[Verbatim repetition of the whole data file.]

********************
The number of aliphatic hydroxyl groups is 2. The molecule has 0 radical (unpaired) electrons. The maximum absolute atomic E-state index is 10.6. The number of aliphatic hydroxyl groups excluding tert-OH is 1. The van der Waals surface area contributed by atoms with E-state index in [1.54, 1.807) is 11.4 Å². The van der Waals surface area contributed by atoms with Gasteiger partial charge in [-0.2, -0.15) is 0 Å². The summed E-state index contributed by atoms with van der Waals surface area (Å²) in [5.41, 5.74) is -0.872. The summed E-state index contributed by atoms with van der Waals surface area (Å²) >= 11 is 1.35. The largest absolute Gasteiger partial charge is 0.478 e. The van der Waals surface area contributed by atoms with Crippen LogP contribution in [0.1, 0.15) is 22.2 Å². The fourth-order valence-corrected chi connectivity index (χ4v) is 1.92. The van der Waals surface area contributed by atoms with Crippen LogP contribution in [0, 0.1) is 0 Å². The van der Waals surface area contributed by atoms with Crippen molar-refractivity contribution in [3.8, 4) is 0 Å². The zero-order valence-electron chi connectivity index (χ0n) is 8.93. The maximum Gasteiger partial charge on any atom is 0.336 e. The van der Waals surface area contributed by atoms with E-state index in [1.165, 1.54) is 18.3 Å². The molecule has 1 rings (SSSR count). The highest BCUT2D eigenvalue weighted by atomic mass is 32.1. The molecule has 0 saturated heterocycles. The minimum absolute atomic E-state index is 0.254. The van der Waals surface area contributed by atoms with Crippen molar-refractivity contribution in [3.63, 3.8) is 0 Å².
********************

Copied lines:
The number of aliphatic hydroxyl groups is 2. The molecule has 0 radical (unpaired) electrons. The maximum absolute atomic E-state index is 10.6. The number of aliphatic hydroxyl groups excluding tert-OH is 1. The van der Waals surface area contributed by atoms with E-state index in [1.54, 1.807) is 11.4 Å². The van der Waals surface area contributed by atoms with Gasteiger partial charge in [-0.2, -0.15) is 0 Å². The summed E-state index contributed by atoms with van der Waals surface area (Å²) in [5.41, 5.74) is -0.872. The summed E-state index contributed by atoms with van der Waals surface area (Å²) >= 11 is 1.35. The largest absolute Gasteiger partial charge is 0.478 e. The van der Waals surface area contributed by atoms with Crippen LogP contribution in [0.1, 0.15) is 22.2 Å². The fourth-order valence-corrected chi connectivity index (χ4v) is 1.92. The van der Waals surface area contributed by atoms with Crippen LogP contribution in [0, 0.1) is 0 Å². The van der Waals surface area contributed by atoms with Crippen molar-refractivity contribution in [3.8, 4) is 0 Å². The zero-order valence-electron chi connectivity index (χ0n) is 8.93. The maximum Gasteiger partial charge on any atom is 0.336 e. The van der Waals surface area contributed by atoms with E-state index in [1.165, 1.54) is 18.3 Å². The molecule has 1 rings (SSSR count). The highest BCUT2D eigenvalue weighted by atomic mass is 32.1. The molecule has 0 saturated heterocycles. The minimum absolute atomic E-state index is 0.254. The van der Waals surface area contributed by atoms with Crippen molar-refractivity contribution in [3.63, 3.8) is 0 Å².